Toornament v2: Placement

With the Version 2 and its new structure system, we had to come up with a unified placement feature that would fit the role while allowing maximum flexibility. We decided to merge the seeding and placement aspects into a single interface where you can add participants into the phase (because you have to remember that now, all participants don’t have to start in the first stage of a tournament, and can be freely sent into different stages) with a multi-selection modal window. A seed is then attributed to them depending on the order you pick them.

v2_modal

Selection modal in Toornament v.2

From there on, you can manually modify the seeds, and it will naturally modify their placement in the structure accordingly, either in the list on the left, or directly inside the preview on the right side of the screen, just like you use to do in the current version.

v2_a

Placement interface in Toornament v.2

It is now also possible to lock some of the participants in their attributed seeds. This serves one major purpose: locked seeds won’t change if you randomize the participants into the stage, meaning you can have seeds stay in place while you randomly add participants into the stage. Furthermore, re-generating a stage (by changing its size for example) does not alter the seeds, meaning all seeded participants will keep their seeds, and locked ones will remain locked.

v2_lock

Locked participants in Toornament v.2

Another major change is that this interface is now basically a preview, meaning you can edit things, try and test things out, but ultimately, nothing changes until you save.

v2_save

With this new system, it is still possible to manually place each and every participant, either all at once before starting your tournament, or step by step, even after the stage matches have started (but a participant with a result in one of its matches will become locked).
Plus, combined with the new structure system, this will allow for stages played at the same time (like several groups played in different stages, qualifiers or anything you might think of), you will be able to add and play tiebreaker matches, or showmatches…

There is one downside to reaching this level of freedom though, and it’s the loss of hard connections between stages, meaning there is no automatic method between stages, so for example, when your group stage is over, you’re going to have to select the winners from said group stage and seed them into the playoffs stage yourself.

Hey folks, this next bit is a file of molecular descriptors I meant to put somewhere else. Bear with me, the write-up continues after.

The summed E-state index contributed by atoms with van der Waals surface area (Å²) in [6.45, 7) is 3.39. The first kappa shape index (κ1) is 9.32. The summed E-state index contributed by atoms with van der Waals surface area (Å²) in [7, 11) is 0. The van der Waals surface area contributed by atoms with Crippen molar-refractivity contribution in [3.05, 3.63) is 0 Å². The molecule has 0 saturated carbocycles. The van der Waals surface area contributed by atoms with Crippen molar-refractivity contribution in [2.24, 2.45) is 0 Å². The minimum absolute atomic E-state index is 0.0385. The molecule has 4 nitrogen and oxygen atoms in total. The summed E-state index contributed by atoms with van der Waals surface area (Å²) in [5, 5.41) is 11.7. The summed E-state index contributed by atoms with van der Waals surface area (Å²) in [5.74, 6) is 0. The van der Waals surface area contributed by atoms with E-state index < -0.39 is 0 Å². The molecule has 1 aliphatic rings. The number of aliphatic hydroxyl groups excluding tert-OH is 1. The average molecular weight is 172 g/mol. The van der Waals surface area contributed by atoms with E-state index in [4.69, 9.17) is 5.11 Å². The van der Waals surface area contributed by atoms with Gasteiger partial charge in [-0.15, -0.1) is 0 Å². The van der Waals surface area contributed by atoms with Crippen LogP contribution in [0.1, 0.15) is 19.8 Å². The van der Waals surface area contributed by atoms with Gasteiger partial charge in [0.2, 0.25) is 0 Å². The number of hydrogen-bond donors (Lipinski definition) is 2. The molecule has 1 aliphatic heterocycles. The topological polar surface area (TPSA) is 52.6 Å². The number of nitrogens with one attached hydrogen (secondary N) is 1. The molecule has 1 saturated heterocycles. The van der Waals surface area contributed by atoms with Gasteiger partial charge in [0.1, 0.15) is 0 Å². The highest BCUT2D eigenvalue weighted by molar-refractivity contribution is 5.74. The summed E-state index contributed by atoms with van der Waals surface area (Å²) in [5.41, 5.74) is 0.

But that is a small price to pay for all the amazing things you will be able to do with this new system, and we’re not done working on it just yet!

Use Case: Cyber Espoirs League by the FQSE

We met with Patrick Pigeon and Cédrick Tremblay, Esports officials from Quebec, about their projects and how and why they came to use Toornament for them.

First things first, please introduce yourself and your association

Patrick Pigeon, C.E.O of the E-Sports Federation of Quebec (FQSE). I’ve been implicated in competitive video games and electronic sports for almost 20 years. I am one of the founders of the Federation that came into life in February 2016. It gathers student associations, schools, competition teams, players and other organizations linked to esports, all with a single objective: help develop the field in Quebec.

Cédrick Tremblay, C.E.O of Earthroot Gaming (their Twitter and Facebook). It’s a multi-platform organization established in Quebec, taking part in competitions all over the world. We are mainly famous for our Halo professional roster, Ryan Ford on Smash and Schemin on Madden as Top 10 players in the world. Earthroot Gaming brings professional players the help they need to progress, with personal resources management, tournaments organization and financial support. Earthroot Gaming was born in April 2015 and is currently in its 3rd year of existence.

Could you present your video games related projects and events?

Patrick: The federation is involved in many projects. Conferences, LAN, tournaments, leagues, shows, school projects are just some of our activites. Here are three of the main projects we are currently working on:

  • Exclusion Case: the Federation works since its creation to settle this issue (for more information, click here (FR))
  • The Cyber Espoirs League (LCE): league made from schools from Quebec. The project started on the 1st of April with a qualifier for an Overwatch tournament.
  • Quebec Cup [under development]: the Federation started the accreditation and regional check in preparation of the first Quebec Cup.
owlce
How did you discover Toornament?

Patrick: I saw several organizers from Quebec use it

What are the features you use most on Toornament?

Cedrick: It is actually a tough question. Of course, results and participant information are vital for a tournament platform like this one. I did enjoy the fact that we were able to fill precise date and time for each round and match. That is rare in other tournament platforms.

Tell us more about your mission to promote Esports through education and how Toornament helped you in doing so.

Cedrick: the FQSE is going to organize a full league (the Quebec Cup, mentioned earlier), and not just week-end tournaments. Hence, Toornament is really helpful with all the qualifiers, and will be even more when the league starts.

meltdownlce
What feature would you like to see added to Toornament?

Patrick: a clear and global ranking of participants at the end of a tournament, or at least the Top3.

Cedrick: Toornament should create a League system in which rules can be modified based on a Round basis, with for example participant information that could be changed between rounds (but remain visible on the previous ones).

One thing we can tell already, is that Cedrick’s wish is about to come true, with the release of our upcoming new version, and its new Structure System that will allow for much more versatility when it comes to handling long competition.

Thanks to Cedrick and Patrick for having taken the time to answer these few questions.

Esports are getting more popular, and structures more complex